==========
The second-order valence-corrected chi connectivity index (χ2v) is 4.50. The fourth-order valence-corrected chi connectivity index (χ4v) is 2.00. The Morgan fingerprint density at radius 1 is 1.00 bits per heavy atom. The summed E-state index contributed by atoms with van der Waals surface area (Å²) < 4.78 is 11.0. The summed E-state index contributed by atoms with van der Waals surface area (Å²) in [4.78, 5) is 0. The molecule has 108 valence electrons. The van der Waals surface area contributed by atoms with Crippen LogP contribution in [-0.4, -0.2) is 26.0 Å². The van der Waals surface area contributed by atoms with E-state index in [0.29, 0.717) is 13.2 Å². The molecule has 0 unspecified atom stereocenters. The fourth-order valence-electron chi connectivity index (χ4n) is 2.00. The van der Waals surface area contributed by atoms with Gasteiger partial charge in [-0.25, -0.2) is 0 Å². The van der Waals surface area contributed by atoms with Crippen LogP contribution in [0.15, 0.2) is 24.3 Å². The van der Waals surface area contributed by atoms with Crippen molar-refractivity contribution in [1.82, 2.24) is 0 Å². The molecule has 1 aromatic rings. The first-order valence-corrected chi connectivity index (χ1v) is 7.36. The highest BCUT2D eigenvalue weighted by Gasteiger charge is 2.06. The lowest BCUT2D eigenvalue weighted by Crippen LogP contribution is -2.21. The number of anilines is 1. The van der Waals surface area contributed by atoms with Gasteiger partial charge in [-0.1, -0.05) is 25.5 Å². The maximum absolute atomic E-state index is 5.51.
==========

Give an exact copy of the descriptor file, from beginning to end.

The second-order valence-corrected chi connectivity index (χ2v) is 4.50. The fourth-order valence-corrected chi connectivity index (χ4v) is 2.00. The Morgan fingerprint density at radius 1 is 1.00 bits per heavy atom. The summed E-state index contributed by atoms with van der Waals surface area (Å²) < 4.78 is 11.0. The summed E-state index contributed by atoms with van der Waals surface area (Å²) in [4.78, 5) is 0. The molecule has 108 valence electrons. The van der Waals surface area contributed by atoms with Crippen LogP contribution in [-0.4, -0.2) is 26.0 Å². The van der Waals surface area contributed by atoms with E-state index in [0.29, 0.717) is 13.2 Å². The molecule has 0 unspecified atom stereocenters. The fourth-order valence-electron chi connectivity index (χ4n) is 2.00. The van der Waals surface area contributed by atoms with Gasteiger partial charge in [-0.25, -0.2) is 0 Å². The van der Waals surface area contributed by atoms with Crippen LogP contribution in [0.15, 0.2) is 24.3 Å². The van der Waals surface area contributed by atoms with Crippen molar-refractivity contribution in [1.82, 2.24) is 0 Å². The molecule has 1 aromatic rings. The first-order valence-corrected chi connectivity index (χ1v) is 7.36. The highest BCUT2D eigenvalue weighted by Gasteiger charge is 2.06. The lowest BCUT2D eigenvalue weighted by Crippen LogP contribution is -2.21. The number of anilines is 1. The van der Waals surface area contributed by atoms with Gasteiger partial charge in [-0.1, -0.05) is 25.5 Å². The maximum absolute atomic E-state index is 5.51.